03 June, 2014

'Drezden Daizies'

May I take this opportunity to introduce 'Drezden Daizies'.
2012 AQSG Study of Colonial Revival Quilts from the Early 20th Century
Have you ever come up against a deadline
for a project that just had to get done?
I have.
'Drezden Daizies' made its deadline by way
a technique I call 'applique-quilting'!

Look closely and compare Drezden Daizies with it's inspiration quilt top.
What do they both have in common?
Dresden Plates - yes!
Dresden Plate quilt top - unfinished
In fact, very similar Dresden Plates.
Each Dresden in the quilt top is duplicated in a smaller size in the wall hanging.
How is that possible?
Originally my plan was to scan each of the Dresden Plates into my computer.
Unfortunately they were too large to fit on my scanner bed.

So, I took a photo of each block in the quilt top ...
plus the one extra Dresden Plate that came with it ...
and loaded the photos into the computer.
The top (folded), extra block and a fabric printed image.
With a little Photoshop tweaking each one was printed on fabric in a variety of sizes.
The printed fabric pieces were layered with a lightweight fusible interfacing
with the printed side of the fabric facing the fusible side of the interfacing.
Each Daizy was free-motion stitched following the scalloped edge
of the printed image which was visible through the interfacing.

Each flower was trimmed about 1/8" from the stitching line...
cut a slit in the center of the interfacing...
and turned them right side out
carefully making sure the interfacing would not show.


The background was made from an actual Pratt's feed sack.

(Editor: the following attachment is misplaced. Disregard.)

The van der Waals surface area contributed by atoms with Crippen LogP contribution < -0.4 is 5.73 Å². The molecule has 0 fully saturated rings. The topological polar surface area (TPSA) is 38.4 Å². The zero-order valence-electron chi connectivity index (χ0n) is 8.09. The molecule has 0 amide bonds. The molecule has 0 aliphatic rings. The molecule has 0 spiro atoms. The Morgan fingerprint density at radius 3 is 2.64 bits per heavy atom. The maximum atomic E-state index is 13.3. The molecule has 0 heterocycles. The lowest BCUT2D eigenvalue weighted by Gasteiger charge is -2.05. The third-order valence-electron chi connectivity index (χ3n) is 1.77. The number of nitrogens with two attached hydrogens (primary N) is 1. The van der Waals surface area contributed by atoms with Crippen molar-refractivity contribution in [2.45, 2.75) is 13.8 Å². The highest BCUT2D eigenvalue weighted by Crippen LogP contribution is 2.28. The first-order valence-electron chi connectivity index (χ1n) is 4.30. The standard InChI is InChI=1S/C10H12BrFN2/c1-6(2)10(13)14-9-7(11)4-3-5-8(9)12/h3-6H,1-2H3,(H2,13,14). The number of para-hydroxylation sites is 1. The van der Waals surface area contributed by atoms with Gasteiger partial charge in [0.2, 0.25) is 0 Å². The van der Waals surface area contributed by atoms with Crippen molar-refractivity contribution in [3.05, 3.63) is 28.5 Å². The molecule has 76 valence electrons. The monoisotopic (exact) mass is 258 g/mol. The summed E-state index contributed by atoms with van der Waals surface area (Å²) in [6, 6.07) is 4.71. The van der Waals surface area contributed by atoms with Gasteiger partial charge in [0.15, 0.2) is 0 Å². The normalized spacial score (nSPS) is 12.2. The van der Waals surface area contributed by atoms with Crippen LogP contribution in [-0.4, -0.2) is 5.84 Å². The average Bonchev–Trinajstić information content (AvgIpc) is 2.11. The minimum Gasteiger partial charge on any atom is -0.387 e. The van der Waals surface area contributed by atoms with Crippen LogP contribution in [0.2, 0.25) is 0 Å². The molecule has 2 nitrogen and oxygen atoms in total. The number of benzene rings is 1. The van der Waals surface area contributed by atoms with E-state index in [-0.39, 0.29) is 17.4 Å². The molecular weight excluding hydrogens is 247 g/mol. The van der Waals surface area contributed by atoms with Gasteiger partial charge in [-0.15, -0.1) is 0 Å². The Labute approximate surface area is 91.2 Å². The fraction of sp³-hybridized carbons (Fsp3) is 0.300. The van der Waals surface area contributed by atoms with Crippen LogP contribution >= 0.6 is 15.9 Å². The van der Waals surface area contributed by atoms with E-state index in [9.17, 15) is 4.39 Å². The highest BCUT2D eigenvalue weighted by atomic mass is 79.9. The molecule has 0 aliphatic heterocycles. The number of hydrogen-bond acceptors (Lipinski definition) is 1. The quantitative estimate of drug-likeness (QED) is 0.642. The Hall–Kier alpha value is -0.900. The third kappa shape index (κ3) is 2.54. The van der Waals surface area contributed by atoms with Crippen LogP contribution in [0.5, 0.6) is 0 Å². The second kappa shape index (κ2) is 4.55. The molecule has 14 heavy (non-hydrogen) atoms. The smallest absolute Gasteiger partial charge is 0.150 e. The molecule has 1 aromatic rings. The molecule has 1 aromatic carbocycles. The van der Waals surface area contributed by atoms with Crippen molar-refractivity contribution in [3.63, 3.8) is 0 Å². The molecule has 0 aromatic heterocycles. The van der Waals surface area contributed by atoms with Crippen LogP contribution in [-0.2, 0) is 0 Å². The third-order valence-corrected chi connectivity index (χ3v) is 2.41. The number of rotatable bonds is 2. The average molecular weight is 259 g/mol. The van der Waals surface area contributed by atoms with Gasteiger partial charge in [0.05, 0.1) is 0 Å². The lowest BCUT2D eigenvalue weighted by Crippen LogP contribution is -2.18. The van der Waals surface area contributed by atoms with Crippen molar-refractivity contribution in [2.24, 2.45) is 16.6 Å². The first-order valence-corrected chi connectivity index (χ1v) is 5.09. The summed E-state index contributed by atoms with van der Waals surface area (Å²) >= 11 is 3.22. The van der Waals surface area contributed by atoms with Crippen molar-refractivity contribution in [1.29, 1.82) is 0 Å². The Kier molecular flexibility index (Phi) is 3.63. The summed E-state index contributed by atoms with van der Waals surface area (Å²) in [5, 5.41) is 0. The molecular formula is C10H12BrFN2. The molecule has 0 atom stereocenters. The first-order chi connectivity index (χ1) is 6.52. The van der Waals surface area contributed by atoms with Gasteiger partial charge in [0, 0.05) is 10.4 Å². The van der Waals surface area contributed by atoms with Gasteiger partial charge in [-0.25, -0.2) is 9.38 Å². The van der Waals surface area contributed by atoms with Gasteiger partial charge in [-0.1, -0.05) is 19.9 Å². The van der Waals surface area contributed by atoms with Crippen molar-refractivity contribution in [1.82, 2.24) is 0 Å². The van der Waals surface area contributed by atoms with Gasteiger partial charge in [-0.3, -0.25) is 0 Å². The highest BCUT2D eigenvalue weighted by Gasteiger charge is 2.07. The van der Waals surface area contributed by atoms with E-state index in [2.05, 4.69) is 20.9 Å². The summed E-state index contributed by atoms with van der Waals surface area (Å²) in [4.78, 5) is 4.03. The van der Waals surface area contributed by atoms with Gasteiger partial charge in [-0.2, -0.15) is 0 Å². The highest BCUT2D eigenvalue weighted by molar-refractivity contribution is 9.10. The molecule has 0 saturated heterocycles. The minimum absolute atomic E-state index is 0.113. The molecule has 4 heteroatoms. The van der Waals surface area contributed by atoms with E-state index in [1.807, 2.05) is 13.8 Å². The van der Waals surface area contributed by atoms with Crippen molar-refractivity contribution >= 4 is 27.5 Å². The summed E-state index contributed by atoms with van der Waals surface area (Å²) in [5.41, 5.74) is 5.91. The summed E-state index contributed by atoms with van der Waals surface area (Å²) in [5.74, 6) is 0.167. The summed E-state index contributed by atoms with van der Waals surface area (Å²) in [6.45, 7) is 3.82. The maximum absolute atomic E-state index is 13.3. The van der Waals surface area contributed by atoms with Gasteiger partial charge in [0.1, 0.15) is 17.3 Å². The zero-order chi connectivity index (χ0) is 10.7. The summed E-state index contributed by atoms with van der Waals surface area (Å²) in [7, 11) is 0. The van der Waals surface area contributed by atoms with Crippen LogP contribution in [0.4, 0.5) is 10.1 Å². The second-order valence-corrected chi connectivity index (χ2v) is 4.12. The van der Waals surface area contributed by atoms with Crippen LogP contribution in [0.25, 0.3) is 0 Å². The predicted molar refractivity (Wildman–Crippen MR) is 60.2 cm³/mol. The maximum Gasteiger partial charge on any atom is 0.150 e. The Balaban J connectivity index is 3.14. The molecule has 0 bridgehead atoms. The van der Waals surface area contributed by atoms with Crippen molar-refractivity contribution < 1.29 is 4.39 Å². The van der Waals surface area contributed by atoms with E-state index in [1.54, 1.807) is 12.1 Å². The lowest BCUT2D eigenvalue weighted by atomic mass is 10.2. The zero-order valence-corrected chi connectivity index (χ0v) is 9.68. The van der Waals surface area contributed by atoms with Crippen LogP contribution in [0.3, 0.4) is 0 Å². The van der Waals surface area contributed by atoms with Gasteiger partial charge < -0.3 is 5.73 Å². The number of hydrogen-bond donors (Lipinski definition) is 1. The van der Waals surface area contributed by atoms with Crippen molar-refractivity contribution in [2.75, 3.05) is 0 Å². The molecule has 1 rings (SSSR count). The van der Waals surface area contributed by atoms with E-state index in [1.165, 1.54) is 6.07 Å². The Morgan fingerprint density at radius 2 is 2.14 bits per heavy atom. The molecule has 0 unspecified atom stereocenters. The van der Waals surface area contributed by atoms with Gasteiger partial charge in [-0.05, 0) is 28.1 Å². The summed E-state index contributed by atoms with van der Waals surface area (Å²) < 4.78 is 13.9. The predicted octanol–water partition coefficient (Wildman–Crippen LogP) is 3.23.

I cut the feed sack down a bit and used the left over fabric for the outer border.
 The blue inner border is made from the same vintage fabric used in the inspiration piece.
An actual vintage doily was cut in half and stitched into the border seam to add some some dimension.
A little fussing with a red toile print helped create a pitcher that gives the impression of an old red transfer ware pitcher.
Love the red polka dots!
With the key elements in place the Daizies were arranged
in a way that was pleasing to me.
They were then fused them into place.
Rick-rack trim was used to create stems.
 Leaves were created using the same technique used for the flowers before fusing them into place.

(Since I was rushing through this project I did not take many photos of the process. Sorry!)
I then layered the top with cotton batting and the backing fabric.
With all three layers together I appliqued the elements to the quilt while quilting at the same time.
I call this technique applique-quilting.
I stitched around the perimeter of each Daizy and over each would-be seam to create flowers with petals. Details of the leaves and the pitcher were also applique-quilted in a similar manner stitching in details for each.
The rick-rack is stitched down the center.
The background is grid quilted and the border got the quickest feathers I could possibly do at 10:30 p.m. the night before I was schedule to catch a 6:00 a.m. flight from an airport more than 1 hour away.

If you are interested in my quilt or others that appeared in the same exhibit of quilts
inspired by the Early 20th Century Quilt Revival look for

Revival!: A Study of Early 20th Century Colonial Revival Quilts

by the American Quilt Study Group
The Colonial Revival era linked quiltmakers’ busy hands with a longing for the past, especially Colonial times. Member of the American Quilt Study Group accepted the challenge to study quilts of this era by making reproductions of Colonial Revival quilts from the early 20th century. Included in the book are 28 study quilts, with patterns for 10. Fifteen of the 28 quilts are traveling across the country in a special exhibit.
8 1/2 x 11 inches, softcover, 96 pages

Happy quilting!

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